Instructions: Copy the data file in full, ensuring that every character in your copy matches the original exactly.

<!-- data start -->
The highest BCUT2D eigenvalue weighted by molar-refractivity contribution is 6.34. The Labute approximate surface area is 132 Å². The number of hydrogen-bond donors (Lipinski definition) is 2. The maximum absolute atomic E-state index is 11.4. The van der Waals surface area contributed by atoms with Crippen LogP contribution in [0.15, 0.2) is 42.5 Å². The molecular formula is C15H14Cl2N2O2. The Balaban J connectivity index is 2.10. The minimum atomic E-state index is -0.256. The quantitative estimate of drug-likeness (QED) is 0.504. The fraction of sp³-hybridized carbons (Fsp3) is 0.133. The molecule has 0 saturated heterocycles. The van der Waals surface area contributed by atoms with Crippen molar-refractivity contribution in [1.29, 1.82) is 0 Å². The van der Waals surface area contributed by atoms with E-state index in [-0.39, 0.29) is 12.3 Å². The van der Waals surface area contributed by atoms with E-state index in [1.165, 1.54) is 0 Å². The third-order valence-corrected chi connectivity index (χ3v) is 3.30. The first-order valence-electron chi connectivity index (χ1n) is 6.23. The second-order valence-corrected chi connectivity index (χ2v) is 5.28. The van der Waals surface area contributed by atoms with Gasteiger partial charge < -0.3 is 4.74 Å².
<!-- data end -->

The highest BCUT2D eigenvalue weighted by molar-refractivity contribution is 6.34. The Labute approximate surface area is 132 Å². The number of hydrogen-bond donors (Lipinski definition) is 2. The maximum absolute atomic E-state index is 11.4. The van der Waals surface area contributed by atoms with Crippen LogP contribution in [0.15, 0.2) is 42.5 Å². The molecular formula is C15H14Cl2N2O2. The Balaban J connectivity index is 2.10. The minimum atomic E-state index is -0.256. The quantitative estimate of drug-likeness (QED) is 0.504. The fraction of sp³-hybridized carbons (Fsp3) is 0.133. The molecule has 0 saturated heterocycles. The van der Waals surface area contributed by atoms with Crippen molar-refractivity contribution in [1.29, 1.82) is 0 Å². The van der Waals surface area contributed by atoms with E-state index in [-0.39, 0.29) is 12.3 Å². The van der Waals surface area contributed by atoms with E-state index in [1.165, 1.54) is 0 Å². The third-order valence-corrected chi connectivity index (χ3v) is 3.30. The first-order valence-electron chi connectivity index (χ1n) is 6.23. The second-order valence-corrected chi connectivity index (χ2v) is 5.28. The van der Waals surface area contributed by atoms with Gasteiger partial charge < -0.3 is 4.74 Å².